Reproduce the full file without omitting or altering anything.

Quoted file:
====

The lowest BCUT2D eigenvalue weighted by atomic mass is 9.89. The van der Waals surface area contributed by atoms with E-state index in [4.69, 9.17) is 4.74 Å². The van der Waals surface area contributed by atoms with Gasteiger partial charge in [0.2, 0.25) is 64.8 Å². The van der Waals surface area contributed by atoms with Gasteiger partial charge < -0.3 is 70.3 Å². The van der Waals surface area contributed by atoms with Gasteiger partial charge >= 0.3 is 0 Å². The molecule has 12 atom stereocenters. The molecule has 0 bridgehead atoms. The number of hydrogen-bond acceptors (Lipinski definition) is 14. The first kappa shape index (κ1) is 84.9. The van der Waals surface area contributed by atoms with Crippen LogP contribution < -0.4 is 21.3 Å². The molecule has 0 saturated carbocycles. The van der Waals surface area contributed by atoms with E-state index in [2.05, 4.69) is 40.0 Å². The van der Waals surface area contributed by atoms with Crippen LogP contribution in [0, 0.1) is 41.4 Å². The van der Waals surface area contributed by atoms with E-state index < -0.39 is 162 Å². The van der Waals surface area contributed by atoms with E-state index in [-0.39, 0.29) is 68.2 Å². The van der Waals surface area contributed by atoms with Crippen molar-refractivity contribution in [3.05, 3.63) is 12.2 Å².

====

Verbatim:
The lowest BCUT2D eigenvalue weighted by atomic mass is 9.89. The van der Waals surface area contributed by atoms with E-state index in [4.69, 9.17) is 4.74 Å². The van der Waals surface area contributed by atoms with Gasteiger partial charge in [0.2, 0.25) is 64.8 Å². The van der Waals surface area contributed by atoms with Gasteiger partial charge < -0.3 is 70.3 Å². The van der Waals surface area contributed by atoms with Gasteiger partial charge >= 0.3 is 0 Å². The molecule has 12 atom stereocenters. The molecule has 0 bridgehead atoms. The number of hydrogen-bond acceptors (Lipinski definition) is 14. The first kappa shape index (κ1) is 84.9. The van der Waals surface area contributed by atoms with Crippen LogP contribution < -0.4 is 21.3 Å². The molecule has 0 saturated carbocycles. The van der Waals surface area contributed by atoms with E-state index in [2.05, 4.69) is 40.0 Å². The van der Waals surface area contributed by atoms with Crippen LogP contribution in [0, 0.1) is 41.4 Å². The van der Waals surface area contributed by atoms with E-state index < -0.39 is 162 Å². The van der Waals surface area contributed by atoms with E-state index in [-0.39, 0.29) is 68.2 Å². The van der Waals surface area contributed by atoms with Crippen molar-refractivity contribution in [3.05, 3.63) is 12.2 Å².